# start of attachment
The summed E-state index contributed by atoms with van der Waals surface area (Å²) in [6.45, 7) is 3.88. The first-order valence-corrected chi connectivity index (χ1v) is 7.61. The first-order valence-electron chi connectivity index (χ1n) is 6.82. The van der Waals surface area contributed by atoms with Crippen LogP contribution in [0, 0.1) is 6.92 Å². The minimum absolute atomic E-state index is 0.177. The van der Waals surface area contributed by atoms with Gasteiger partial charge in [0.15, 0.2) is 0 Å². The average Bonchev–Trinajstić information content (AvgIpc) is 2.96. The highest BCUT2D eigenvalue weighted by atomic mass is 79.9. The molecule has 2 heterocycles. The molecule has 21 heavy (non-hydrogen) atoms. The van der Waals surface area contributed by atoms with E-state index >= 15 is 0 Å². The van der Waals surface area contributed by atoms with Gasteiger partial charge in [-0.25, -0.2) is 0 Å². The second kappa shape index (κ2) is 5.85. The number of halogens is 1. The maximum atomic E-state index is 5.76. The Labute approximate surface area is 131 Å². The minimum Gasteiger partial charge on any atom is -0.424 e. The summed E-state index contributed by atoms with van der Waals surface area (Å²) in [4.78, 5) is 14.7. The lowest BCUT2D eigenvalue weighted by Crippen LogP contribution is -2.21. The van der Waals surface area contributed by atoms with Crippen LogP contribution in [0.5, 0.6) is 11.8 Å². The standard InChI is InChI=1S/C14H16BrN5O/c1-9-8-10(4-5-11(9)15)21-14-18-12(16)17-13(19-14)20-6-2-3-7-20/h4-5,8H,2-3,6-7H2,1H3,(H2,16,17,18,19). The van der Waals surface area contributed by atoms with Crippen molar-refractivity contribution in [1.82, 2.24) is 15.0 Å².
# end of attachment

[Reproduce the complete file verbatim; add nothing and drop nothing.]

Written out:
The summed E-state index contributed by atoms with van der Waals surface area (Å²) in [6.45, 7) is 3.88. The first-order valence-corrected chi connectivity index (χ1v) is 7.61. The first-order valence-electron chi connectivity index (χ1n) is 6.82. The van der Waals surface area contributed by atoms with Crippen LogP contribution in [0, 0.1) is 6.92 Å². The minimum absolute atomic E-state index is 0.177. The van der Waals surface area contributed by atoms with Gasteiger partial charge in [0.15, 0.2) is 0 Å². The average Bonchev–Trinajstić information content (AvgIpc) is 2.96. The highest BCUT2D eigenvalue weighted by atomic mass is 79.9. The molecule has 2 heterocycles. The molecule has 21 heavy (non-hydrogen) atoms. The van der Waals surface area contributed by atoms with E-state index >= 15 is 0 Å². The van der Waals surface area contributed by atoms with Gasteiger partial charge in [-0.25, -0.2) is 0 Å². The second kappa shape index (κ2) is 5.85. The number of halogens is 1. The maximum atomic E-state index is 5.76. The Labute approximate surface area is 131 Å². The minimum Gasteiger partial charge on any atom is -0.424 e. The summed E-state index contributed by atoms with van der Waals surface area (Å²) in [4.78, 5) is 14.7. The lowest BCUT2D eigenvalue weighted by Crippen LogP contribution is -2.21. The van der Waals surface area contributed by atoms with Crippen LogP contribution in [0.5, 0.6) is 11.8 Å². The standard InChI is InChI=1S/C14H16BrN5O/c1-9-8-10(4-5-11(9)15)21-14-18-12(16)17-13(19-14)20-6-2-3-7-20/h4-5,8H,2-3,6-7H2,1H3,(H2,16,17,18,19). The van der Waals surface area contributed by atoms with Crippen molar-refractivity contribution in [1.82, 2.24) is 15.0 Å².